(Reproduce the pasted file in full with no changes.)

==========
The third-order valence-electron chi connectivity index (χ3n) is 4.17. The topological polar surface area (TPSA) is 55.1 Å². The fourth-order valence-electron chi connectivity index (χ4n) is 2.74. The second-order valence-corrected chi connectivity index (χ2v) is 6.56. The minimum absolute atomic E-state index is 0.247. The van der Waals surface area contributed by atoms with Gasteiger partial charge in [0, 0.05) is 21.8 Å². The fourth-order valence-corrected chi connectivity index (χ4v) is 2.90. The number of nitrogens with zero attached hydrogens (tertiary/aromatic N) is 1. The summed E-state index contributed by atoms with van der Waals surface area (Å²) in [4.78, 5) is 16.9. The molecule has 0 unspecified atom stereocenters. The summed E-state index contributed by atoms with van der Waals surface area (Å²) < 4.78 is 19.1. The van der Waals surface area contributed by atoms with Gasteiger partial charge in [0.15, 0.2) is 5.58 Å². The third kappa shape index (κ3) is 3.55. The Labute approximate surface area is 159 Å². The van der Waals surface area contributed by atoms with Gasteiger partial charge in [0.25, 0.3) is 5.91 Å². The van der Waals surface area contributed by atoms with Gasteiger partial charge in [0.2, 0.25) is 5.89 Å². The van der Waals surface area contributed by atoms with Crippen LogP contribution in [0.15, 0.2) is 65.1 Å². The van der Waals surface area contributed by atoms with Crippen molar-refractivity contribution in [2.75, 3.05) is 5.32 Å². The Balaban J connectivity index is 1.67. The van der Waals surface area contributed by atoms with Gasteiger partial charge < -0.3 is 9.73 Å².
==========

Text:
The third-order valence-electron chi connectivity index (χ3n) is 4.17. The topological polar surface area (TPSA) is 55.1 Å². The fourth-order valence-electron chi connectivity index (χ4n) is 2.74. The second-order valence-corrected chi connectivity index (χ2v) is 6.56. The minimum absolute atomic E-state index is 0.247. The van der Waals surface area contributed by atoms with Gasteiger partial charge in [0, 0.05) is 21.8 Å². The fourth-order valence-corrected chi connectivity index (χ4v) is 2.90. The number of nitrogens with zero attached hydrogens (tertiary/aromatic N) is 1. The summed E-state index contributed by atoms with van der Waals surface area (Å²) in [4.78, 5) is 16.9. The molecule has 0 unspecified atom stereocenters. The summed E-state index contributed by atoms with van der Waals surface area (Å²) < 4.78 is 19.1. The van der Waals surface area contributed by atoms with Gasteiger partial charge in [0.15, 0.2) is 5.58 Å². The third kappa shape index (κ3) is 3.55. The Labute approximate surface area is 159 Å². The van der Waals surface area contributed by atoms with Gasteiger partial charge in [0.25, 0.3) is 5.91 Å². The van der Waals surface area contributed by atoms with Gasteiger partial charge in [0.2, 0.25) is 5.89 Å². The van der Waals surface area contributed by atoms with Crippen LogP contribution in [0.15, 0.2) is 65.1 Å². The van der Waals surface area contributed by atoms with Crippen molar-refractivity contribution in [2.75, 3.05) is 5.32 Å². The Balaban J connectivity index is 1.67. The van der Waals surface area contributed by atoms with Gasteiger partial charge < -0.3 is 9.73 Å².